1. Wheat contains a wide range of insecticides, herbicides and fungicides, which have been added to it while it was growing.
2. Plant-growth regulators are routinely added to speed up germination time and the plant’s strength.
3. More insecticides are added to wheat collection bins.
4. Chlorpyrifos-methyl and pyrethrins are added to wheat externally as well as internally to protect it against insects.
5. Wheat is fumigated with methyl bromide, aluminium phosphide and magnesium phosphide during storage.
6. Wheat grains are overheated, which denatures and often ‘cooks’ their protein.
7. If you eat white wheat products: high-speed milling processes removes the germ and bran (the most nutritious parts) to be fed to animals.
8. Dough conditioners and preservatives, partially hydrogenated vegetable oils and soy flour are added to wheat products.
9. Chemical preservatives to extend shelf life are added to wheat products. Naturally, wheat products would spoil in a few days.
10. Increase in blood sugar: you probably have heard that we should reduce our consumption of simple carbohydrates and increase our consumption of complex carbohydrates.“Complex” means that the carbohydrates in wheat are composed of polymers (repeating chains) of the simple sugar, glucose. Of the complex carbohydrate in wheat, 75 percent is the chain of branching glucose units, amylopectin, and 25 percent is the linear chain of glucose units, amylose. In the human gastrointestinal tract, both amylopectin and amylose are digested by the salivary and stomach enzyme amylase. Amylopectin is efficiently digested by amylase to glucose, while amylose is much less efficiently digested. Some of it is making its way to the colon undigested. The complex carbohydrate amylopectin is rapidly converted to glucose and absorbed into the bloodstream and, because it is most efficiently digested, is mainly responsible for wheat’s blood-sugar-increasing effect.
11. Whole wheat bread increases blood sugar to a higher level than sucrose. Aside from some extra fiber, eating two slices of whole wheat bread is often worse than drinking a can of sugar-sweetened soda or eating a sugary candy bar. A 1981 University of Toronto study launched the concept of the glycemic index, i.e., the comparative blood sugar effects of carbohydrates: the higher the blood sugar after consuming a specific food compared to glucose, the higher the glycemic index (GI). The original study showed that the GI of white bread was 69, while the GI of whole grain bread was 72 and Shredded Wheat cereal was 67, while that of sucrose (table sugar) was 59.2 Yes, the GI of whole grain bread is higher than that of sucrose. Incidentally, the GI of a Mars Bar nougat, chocolate, sugar, caramel, and all—is 68. That’s better than whole grain bread. The GI of a Snickers bar is 41—far better than whole grain bread.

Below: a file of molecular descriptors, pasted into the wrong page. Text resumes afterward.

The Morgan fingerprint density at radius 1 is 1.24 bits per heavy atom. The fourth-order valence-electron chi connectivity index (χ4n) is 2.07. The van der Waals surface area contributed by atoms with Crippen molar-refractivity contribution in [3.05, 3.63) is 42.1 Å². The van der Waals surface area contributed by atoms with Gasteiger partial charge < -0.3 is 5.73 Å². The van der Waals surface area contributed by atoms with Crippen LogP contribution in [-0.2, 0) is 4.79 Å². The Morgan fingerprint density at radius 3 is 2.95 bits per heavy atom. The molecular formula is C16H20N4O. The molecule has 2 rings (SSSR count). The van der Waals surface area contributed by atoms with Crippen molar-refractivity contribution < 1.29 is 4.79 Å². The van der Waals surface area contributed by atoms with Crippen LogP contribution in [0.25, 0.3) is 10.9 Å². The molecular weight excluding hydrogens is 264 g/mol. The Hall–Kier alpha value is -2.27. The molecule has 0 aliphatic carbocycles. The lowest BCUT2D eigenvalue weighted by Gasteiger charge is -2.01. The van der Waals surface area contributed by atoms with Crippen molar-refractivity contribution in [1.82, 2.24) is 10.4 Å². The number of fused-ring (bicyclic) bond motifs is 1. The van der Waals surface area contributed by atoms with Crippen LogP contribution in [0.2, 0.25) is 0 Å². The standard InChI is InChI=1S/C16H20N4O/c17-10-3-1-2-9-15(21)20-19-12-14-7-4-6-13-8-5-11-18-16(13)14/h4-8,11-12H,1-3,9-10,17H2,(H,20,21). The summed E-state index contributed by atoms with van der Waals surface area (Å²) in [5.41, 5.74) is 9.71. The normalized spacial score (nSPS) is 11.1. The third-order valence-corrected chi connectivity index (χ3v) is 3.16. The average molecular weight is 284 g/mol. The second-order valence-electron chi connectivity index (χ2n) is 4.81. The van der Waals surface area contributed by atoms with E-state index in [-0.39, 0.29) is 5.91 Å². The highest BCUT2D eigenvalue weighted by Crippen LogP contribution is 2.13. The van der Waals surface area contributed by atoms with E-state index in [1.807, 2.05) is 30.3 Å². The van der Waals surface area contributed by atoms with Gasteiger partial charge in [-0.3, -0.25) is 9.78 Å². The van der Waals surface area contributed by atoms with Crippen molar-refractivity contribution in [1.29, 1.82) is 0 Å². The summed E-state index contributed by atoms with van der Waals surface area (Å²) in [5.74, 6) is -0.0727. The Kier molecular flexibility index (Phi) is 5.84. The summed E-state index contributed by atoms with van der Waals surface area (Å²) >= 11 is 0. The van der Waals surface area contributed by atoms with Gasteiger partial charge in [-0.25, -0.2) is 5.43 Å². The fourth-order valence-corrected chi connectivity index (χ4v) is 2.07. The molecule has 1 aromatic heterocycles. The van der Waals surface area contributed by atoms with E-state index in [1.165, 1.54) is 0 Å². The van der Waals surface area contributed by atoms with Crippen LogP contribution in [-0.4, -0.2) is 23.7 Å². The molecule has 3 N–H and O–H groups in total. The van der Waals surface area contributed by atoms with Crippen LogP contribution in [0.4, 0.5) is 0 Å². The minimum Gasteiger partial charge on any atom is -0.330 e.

12. Pancreatic damage: High blood sugars provoke “glucotoxicity,” damage to pancreatic insulin–producing beta cells that results from high blood sugars. The higher the blood sugar, the more damage to beta cells. The effect is progressive and starts at a glucose level of 100 mg/dL, a value many doctors call normal. After two slices of whole wheat bread with low-fat turkey breast, a typical blood glucose would be 140 to 180 mg/dL in a nondiabetic adult, more than sufficient to do away with a few precious beta cells—which are never replaced.
13. Your pancreatic beta cells are also damaged by the process of lipotoxicity, loss of beta cells due to increased triglycerides and fatty acids, such as those developing from repeated carbohydrate ingestion. ( source: Wheat Belly by William Davis, MD)